Mets Questions After Francisco Lindor Move (www.mlb.com)

NEW YORK — Friday is the deadline for teams to exchange salary figures with their players who are eligible for salary arbitration, making it the day in which most with less than three years of service time agree to new contract terms.
Perhaps more important for the Mets’ purposes, it’s

NEW YORK — Friday is the deadline for teams to exchange salary figures with their players who are eligible for

, making it the day in which most with less than three years of service time agree to new contract terms.

Perhaps more important for the Mets’ purposes, it’s the day in which conversations tend to sow the seeds for subsequent talks about long-term deals. That’s an arena the Mets have largely avoided over the past decade, agreeing to long-term contracts with pitcher Jonathon Niese in 2012 and outfielder Juan Lagares in ’15 but otherwise allowing all their arbitration-eligible players to reach free agency.

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Now, under owner Steve Cohen, the Mets have the financial muscle to keep stars such as shortstop Francisco Lindor and outfielder Michael Conforto in-house. Will they? It’s one of the things I’m thinking about most right now:

The Mets are probably going to stay under the $210 million luxury-tax threshold.
Cohen has said it. Team president Sandy Alderson has said it. General manager Jared Porter has said it. The Mets have made it clear that they would like to keep their payroll under $210 million, if at all possible, because they know exceeding it would handicap them in future offseasons. The Mets have around $180 million to $185 million on their ledger, depending upon how arbitration negotiations go with Lindor, Conforto, reliever Edwin Díaz and others. That leaves the team with roughly $25 million to $30 million in wiggle room, or less if they want to maintain some flexibility heading into the season.

Can the team sign Lindor given those limitations?
Easily, in a vacuum. Luxury tax figures are based on the average annual value (AAV) of contracts. To be paid like a superstar, Lindor would require an AAV of $30 million or more.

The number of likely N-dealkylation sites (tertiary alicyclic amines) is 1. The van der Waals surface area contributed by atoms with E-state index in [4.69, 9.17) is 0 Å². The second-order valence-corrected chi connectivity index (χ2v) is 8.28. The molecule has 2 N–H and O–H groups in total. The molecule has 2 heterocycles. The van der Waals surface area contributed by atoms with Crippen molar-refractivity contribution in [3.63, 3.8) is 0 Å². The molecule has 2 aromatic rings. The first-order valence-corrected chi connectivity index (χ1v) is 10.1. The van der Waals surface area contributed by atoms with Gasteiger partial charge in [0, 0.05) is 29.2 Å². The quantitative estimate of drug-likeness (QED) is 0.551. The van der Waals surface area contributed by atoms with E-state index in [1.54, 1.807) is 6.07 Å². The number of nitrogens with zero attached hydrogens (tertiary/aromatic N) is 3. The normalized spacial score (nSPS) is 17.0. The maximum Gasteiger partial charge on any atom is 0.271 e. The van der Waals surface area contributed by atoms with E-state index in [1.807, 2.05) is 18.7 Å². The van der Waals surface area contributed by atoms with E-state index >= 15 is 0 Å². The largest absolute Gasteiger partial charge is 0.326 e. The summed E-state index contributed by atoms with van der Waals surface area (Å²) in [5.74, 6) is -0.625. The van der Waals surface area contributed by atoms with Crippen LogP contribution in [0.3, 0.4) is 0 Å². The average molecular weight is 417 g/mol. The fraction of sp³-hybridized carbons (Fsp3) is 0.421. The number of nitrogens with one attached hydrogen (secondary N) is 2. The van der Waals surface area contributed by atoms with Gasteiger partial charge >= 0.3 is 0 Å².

With Cleveland last season, Lindor made $17.5 million, putting him on track to earn more than $20 million in 2021. If the Mets forgo that commitment in favor of a long-term deal, they would add less than $10 million to their ‘21 payroll. They can certainly afford that while staying under the luxury-tax threshold. … But, again, that’s in a vacuum.

What does it mean for the rest of the roster?
Here’s where things get tricky. We have established that the Mets can afford to sign Lindor to a long-term deal, but he is not the only expenditure on their wish list. The team has varying levels of interest in upgrading the outfield, adding a starting pitcher, further fortifying the bullpen, possibly altering the mix at third base and/or signing Conforto to a long-term deal. Simply put, the Mets will not be able to accomplish all of that this winter.

Extending Lindor, for example, would likely preclude the Mets from signing free-agent outfielder George Springer. Given that Springer is reportedly seeking a deal as rich as $175 million, doing both would probably shoot the Mets over the luxury-tax threshold without addressing any other areas of need. Only if Springer’s price comes down would such a duo make sense for the Mets, given their stated goals.

Also tricky is what signing Lindor might mean for Conforto, whose roots run deeper and who has expressed a desire to stay in New York long term. Conforto’s market value isn’t all that different from Springer’s, making it difficult for the Mets to sign him and Lindor while also staying below $210 million. And, again, that’s without addressing any other needs. Backloading the contracts for Lindor or Conforto isn’t a solution, as the luxury tax is based on AAV, not year-by-year contract value.

What about the future?
One final issue is that the Mets will return to paying suspended second baseman Robinson Canó $20.25 million in both 2022 and ’23, tacking an added expense onto their already significant monetary outlay.

The club would receive nearly $50 million in luxury-tax relief should pitchers Marcus Stroman, Noah Syndergaard, Dellin Betances and Jeurys Familia hit free agency after this season, but the club can’t just apply all that money to Lindor and Conforto. Stroman and Syndergaard would leave a sizeable hole in the Mets’ rotation; Betances and Familia, likewise in the bullpen. Without many obvious internal answers, the Mets would have to spend to replace those players.

What does it all mean for the Mets? The bottom line is that despite Cohen’s deep pockets, he and baseball operations officials have been clear they want to be smart about their expenditures. They will not, in Cohen’s words, “spend like drunken sailors,” even if they do reverse course and go over the luxury-tax threshold. It’s unrealistic to think the Mets will sign Lindor and Conforto to long-term deals, ink Springer to a free-agent contract and acquire another mid-rotation starter all in the same offseason.

Like every other team, the Mets are going to have to prioritize. In the coming weeks, they will show the world where exactly those priorities lie.

Anthony DiComo has covered the Mets for MLB.com since 2007. Follow him on Twitter @AnthonyDiComo, Instagram and Facebook.



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